Let’s face it, nitro-powered cars and trucks absolutely rule. They’re fast, they sound cool, they have a ton of power, and they are a blast to drive. With the quality of sport engines getting better and better, more newcomers are seeing nitro as a viable option for their first vehicle. When it’s time to start your engine for the very first time, there are several key steps anyone would be wise to follow. There are a few post-run steps that will also extend the overall life of your engine and improve performance along with durability.
The Right Tools for the Job
Before you ever fire up your engine the first time, it’s important for you to have the right equipment that you’ll need to start, tune, and maintain your engine. The most common equipment you should have at your disposal can be found in Dynamite’s excellent Gas Car Starter Accessory Pack. This combo includes a rechargeable glow driver and charger, glow plug wrench, fuel bottle, spare fuel tubing and extra glow plugs. In addition to these accessories, you should also pick up a tuning screw driver for the carb such as the Dynamite 3mm flat-blade screw driver. In addition, you might want to pick up a temperature gun, such as the Pro Exotics PE1 infrared temperature gun. This is the same type of temperature gun that Team Losi’s Adam Drake and Travis Amezcua use as well.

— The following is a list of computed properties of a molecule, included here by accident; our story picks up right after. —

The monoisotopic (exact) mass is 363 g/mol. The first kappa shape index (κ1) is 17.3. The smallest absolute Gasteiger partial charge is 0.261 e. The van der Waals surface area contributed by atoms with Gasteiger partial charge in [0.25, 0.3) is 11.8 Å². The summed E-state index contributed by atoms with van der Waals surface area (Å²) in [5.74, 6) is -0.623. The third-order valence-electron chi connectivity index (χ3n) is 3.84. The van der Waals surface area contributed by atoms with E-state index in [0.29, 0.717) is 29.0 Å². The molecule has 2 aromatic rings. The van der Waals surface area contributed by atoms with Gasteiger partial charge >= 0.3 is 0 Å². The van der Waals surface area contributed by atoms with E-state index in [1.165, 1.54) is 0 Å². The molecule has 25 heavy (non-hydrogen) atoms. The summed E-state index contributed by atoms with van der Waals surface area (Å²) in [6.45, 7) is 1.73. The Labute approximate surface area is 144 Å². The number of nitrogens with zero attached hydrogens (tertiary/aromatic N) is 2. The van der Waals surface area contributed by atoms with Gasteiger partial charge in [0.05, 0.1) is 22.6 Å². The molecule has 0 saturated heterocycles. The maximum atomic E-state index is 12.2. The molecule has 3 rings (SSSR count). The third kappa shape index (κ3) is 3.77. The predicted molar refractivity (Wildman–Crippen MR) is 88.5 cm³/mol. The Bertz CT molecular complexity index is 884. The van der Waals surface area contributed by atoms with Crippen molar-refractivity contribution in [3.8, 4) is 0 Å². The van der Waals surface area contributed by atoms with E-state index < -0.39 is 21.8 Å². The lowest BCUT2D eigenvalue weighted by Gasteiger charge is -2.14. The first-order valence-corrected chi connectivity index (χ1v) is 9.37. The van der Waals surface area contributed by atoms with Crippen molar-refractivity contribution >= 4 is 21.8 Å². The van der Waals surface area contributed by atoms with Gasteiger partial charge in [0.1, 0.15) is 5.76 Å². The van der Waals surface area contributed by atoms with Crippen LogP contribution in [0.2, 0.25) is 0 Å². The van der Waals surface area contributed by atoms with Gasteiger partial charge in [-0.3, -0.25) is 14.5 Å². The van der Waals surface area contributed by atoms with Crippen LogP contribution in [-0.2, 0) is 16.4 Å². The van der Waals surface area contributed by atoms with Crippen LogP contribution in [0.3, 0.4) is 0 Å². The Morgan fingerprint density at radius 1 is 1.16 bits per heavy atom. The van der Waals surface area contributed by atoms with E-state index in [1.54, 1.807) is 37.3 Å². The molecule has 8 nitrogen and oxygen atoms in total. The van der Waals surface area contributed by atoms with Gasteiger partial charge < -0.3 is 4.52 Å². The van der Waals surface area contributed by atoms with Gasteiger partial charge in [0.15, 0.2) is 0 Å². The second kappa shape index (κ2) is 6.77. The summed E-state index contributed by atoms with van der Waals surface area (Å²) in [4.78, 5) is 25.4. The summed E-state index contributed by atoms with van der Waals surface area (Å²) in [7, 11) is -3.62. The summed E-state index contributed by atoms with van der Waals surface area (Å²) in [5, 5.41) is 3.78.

The First Tanks
When you buy a brand new full-size car, the manual tells you not to exceed 55 mph for the first 500 miles. Why? To ensure proper break in before you romp on the gas. The same thing applies to your RC engine. Ok, I don’t mean that you have to drive 500 miles before you can stand on it, but there are proper break in procedures that you should follow to ensure maximum performance and durability. A little bit of extra time and care here will help your engine to run stronger, longer. Before you ever fire your engine for the first time, take a moment to read the instructions. There is a ton of excellent information in there regarding initial needle settings, fuel recommendations, and more. Please do not disregard this very useful information.